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Emperor penguins have recently abandoned this major breeding site in Antarctica because of unsteady sea ice.

Christopher Walton

Emperor penguins flee unsteady ice after ‘unprecedented’ failure to breed

Antarctica's charismatic emperor penguins are thought to be particularly vulnerable to climate change, because warming waters are melting the sea ice where they live and breed. Now, the penguins have abandoned one of their biggest colonies after breeding pairs there failed to raise almost any new chicks in 3 years. Although the move cannot directly be attributed to climate change, researchers say it is an ominous sign of things to come for the largest of penguin species.

Emperor penguins need sea ice that remains solid for most of the year while they find mates, breed, and raise their chicks. This requirement has become a critical problem for their second-largest colony, in Halley Bay in the Weddell Sea. Starting in 2015, sea ice there has been disrupted by powerful storms driven a particularly intense El Nino, the periodic warming of the Pacific Ocean that alters global weather patterns.

To see how the colony was faring, remote sensing expert Peter Fretwell of the British Antarctic Survey in Cambridge analyzed high-resolution satellite imagery, which shows individual penguins and groups of the birds, from 2009 to 2018. Over that time, Fretwell estimated, the colony hosted between 14,000 and 25,000 adults and chicks. Since 2016, however, that population has dropped to nearly zero, Fretwell found—and he saw almost no chicks, an “unprecedented” period of reproductive failure for emperor penguins, he and co-author Phil Tranthan, a penguin ecologist with the British Antarctic Survey, report online in Antarctic Science.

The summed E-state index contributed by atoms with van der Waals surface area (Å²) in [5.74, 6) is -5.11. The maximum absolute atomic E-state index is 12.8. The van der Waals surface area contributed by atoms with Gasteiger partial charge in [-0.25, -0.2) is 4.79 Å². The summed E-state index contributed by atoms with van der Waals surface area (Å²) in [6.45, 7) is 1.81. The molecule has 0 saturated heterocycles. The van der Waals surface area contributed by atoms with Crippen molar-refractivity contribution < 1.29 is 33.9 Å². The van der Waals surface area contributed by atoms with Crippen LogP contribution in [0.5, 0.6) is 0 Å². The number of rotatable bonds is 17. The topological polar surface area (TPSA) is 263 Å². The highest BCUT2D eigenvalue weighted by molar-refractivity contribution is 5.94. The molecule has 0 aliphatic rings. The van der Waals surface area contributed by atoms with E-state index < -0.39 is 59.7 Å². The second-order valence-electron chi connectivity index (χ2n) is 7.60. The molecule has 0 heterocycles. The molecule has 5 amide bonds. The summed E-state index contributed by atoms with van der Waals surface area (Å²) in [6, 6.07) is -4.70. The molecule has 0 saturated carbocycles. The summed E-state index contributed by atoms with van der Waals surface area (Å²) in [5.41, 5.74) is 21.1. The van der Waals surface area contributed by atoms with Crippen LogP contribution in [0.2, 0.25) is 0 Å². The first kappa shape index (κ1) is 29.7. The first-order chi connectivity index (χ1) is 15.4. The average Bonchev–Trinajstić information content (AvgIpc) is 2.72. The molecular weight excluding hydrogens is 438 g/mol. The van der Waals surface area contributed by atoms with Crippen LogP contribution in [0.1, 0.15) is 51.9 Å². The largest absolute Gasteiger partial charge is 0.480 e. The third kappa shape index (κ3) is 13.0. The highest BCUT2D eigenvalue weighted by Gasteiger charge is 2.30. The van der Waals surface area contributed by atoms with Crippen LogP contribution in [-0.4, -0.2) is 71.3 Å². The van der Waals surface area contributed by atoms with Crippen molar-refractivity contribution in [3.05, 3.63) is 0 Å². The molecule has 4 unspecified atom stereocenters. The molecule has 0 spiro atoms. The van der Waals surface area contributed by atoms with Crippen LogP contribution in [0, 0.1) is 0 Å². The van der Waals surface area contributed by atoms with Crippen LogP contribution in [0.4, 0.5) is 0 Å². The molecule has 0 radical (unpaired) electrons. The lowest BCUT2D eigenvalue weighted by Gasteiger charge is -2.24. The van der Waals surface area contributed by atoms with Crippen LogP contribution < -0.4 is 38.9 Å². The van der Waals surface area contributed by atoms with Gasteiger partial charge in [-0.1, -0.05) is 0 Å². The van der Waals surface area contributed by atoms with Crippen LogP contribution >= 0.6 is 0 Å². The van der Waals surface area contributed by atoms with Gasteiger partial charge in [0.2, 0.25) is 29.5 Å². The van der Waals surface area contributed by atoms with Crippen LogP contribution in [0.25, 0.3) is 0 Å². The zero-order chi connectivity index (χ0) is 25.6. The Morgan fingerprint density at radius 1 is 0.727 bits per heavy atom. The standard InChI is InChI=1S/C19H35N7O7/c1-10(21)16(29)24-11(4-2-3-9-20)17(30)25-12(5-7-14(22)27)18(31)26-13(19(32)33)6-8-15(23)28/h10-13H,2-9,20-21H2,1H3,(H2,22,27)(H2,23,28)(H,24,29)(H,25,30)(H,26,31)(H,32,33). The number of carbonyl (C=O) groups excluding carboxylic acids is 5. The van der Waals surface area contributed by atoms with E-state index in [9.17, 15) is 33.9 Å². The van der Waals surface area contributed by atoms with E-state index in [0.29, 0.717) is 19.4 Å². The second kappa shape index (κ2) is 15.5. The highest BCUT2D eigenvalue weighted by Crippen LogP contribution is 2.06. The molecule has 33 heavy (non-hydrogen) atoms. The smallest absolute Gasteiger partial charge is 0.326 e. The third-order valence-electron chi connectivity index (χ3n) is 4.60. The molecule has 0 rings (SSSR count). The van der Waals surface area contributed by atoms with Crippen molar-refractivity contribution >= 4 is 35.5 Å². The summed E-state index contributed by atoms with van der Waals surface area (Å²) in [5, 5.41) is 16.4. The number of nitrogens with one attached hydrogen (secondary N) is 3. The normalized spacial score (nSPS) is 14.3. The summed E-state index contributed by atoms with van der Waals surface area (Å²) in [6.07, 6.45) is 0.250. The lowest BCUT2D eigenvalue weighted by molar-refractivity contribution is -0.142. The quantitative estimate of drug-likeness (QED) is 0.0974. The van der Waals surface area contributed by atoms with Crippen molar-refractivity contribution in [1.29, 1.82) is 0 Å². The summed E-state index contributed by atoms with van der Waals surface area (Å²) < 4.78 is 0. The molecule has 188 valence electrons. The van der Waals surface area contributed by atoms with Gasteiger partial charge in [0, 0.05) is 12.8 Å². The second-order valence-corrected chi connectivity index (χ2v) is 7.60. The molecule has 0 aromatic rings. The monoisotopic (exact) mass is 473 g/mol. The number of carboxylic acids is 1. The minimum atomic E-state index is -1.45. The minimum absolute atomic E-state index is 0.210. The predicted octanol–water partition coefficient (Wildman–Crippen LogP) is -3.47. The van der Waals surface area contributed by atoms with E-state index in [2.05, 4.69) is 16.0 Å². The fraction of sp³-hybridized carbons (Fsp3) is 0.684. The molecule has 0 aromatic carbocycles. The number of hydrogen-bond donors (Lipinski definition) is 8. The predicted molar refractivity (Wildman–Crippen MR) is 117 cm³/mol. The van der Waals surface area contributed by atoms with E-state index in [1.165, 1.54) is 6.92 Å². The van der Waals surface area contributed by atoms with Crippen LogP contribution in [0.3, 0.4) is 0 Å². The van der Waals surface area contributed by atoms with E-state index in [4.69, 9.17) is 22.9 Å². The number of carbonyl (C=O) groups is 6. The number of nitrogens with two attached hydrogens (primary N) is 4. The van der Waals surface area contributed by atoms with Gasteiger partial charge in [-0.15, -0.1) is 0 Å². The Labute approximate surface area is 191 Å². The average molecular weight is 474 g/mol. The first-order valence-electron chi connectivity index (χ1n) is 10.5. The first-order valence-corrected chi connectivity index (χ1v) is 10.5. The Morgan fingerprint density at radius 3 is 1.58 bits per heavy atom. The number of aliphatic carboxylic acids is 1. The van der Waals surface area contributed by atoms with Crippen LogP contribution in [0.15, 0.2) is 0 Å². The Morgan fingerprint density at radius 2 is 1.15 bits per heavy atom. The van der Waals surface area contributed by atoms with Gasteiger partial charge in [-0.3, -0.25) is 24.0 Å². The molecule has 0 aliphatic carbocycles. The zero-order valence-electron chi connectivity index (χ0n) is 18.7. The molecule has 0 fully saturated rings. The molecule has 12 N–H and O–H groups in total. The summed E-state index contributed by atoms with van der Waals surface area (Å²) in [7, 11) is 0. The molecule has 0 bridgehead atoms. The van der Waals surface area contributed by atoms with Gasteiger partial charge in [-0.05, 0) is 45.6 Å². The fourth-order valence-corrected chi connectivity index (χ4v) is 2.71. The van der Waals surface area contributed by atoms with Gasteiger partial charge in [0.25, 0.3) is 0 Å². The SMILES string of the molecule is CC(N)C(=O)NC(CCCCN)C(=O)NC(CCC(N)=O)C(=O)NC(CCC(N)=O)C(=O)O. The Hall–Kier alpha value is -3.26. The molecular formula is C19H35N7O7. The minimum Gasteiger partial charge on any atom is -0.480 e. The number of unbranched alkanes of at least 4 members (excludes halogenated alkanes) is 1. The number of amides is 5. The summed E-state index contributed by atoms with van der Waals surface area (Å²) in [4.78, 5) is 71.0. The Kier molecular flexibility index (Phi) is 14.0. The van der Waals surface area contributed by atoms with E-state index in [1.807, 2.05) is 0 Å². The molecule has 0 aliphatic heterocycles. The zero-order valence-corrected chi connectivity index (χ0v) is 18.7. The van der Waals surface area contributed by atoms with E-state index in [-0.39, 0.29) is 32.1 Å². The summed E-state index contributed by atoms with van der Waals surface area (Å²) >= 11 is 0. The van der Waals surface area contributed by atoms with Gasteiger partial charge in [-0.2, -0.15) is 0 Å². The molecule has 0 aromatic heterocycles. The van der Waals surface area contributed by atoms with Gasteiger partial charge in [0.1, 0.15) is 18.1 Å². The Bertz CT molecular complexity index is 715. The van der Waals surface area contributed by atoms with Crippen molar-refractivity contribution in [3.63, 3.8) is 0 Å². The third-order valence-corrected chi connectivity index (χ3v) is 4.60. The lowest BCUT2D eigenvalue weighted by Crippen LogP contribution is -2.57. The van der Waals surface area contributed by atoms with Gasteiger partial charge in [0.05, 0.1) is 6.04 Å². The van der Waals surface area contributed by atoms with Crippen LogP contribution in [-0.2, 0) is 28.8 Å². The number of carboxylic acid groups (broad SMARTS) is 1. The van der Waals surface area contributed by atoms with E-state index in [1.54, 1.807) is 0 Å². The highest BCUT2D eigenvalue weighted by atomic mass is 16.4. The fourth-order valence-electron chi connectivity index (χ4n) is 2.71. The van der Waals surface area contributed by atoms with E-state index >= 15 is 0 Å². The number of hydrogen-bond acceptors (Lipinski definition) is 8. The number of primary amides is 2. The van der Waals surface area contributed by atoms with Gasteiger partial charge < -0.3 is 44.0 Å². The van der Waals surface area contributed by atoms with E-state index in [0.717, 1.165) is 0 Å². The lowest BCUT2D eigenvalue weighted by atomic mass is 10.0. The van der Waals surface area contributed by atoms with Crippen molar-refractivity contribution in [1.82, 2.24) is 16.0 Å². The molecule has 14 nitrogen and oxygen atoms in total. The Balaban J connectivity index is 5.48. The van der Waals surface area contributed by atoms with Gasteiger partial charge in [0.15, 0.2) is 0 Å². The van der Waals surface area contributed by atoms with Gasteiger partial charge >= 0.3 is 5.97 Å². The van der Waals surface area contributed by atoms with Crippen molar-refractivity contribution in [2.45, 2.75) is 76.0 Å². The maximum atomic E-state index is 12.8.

“Since we know little about the population trends of emperor penguins in most colonies, this is not good news,” says Dee Boersma, a penguin ecologist at the University of Washington in Seattle who was not involved in the research.

The breeding failure might by itself not have a long-term impact on the species. “Since … some individuals [live] more than 30 years, these penguins should have other breeding opportunities,” Boersma says. Many of that colony’s penguins seem to be moving to the nearest adjacent colony, 55 kilometers away, which increased in population 10-fold as the population fell at Halley Bay.

But the change is still worrying, researchers say, because this part of the Weddell Sea was thought to be relatively insulated from the dramatic changes to ice happening elsewhere around the continent. “I thought the Weddell Sea would be one of the last places we would see this,” Tranthan says. “The fact that these penguins are still vulnerable is a surprise.”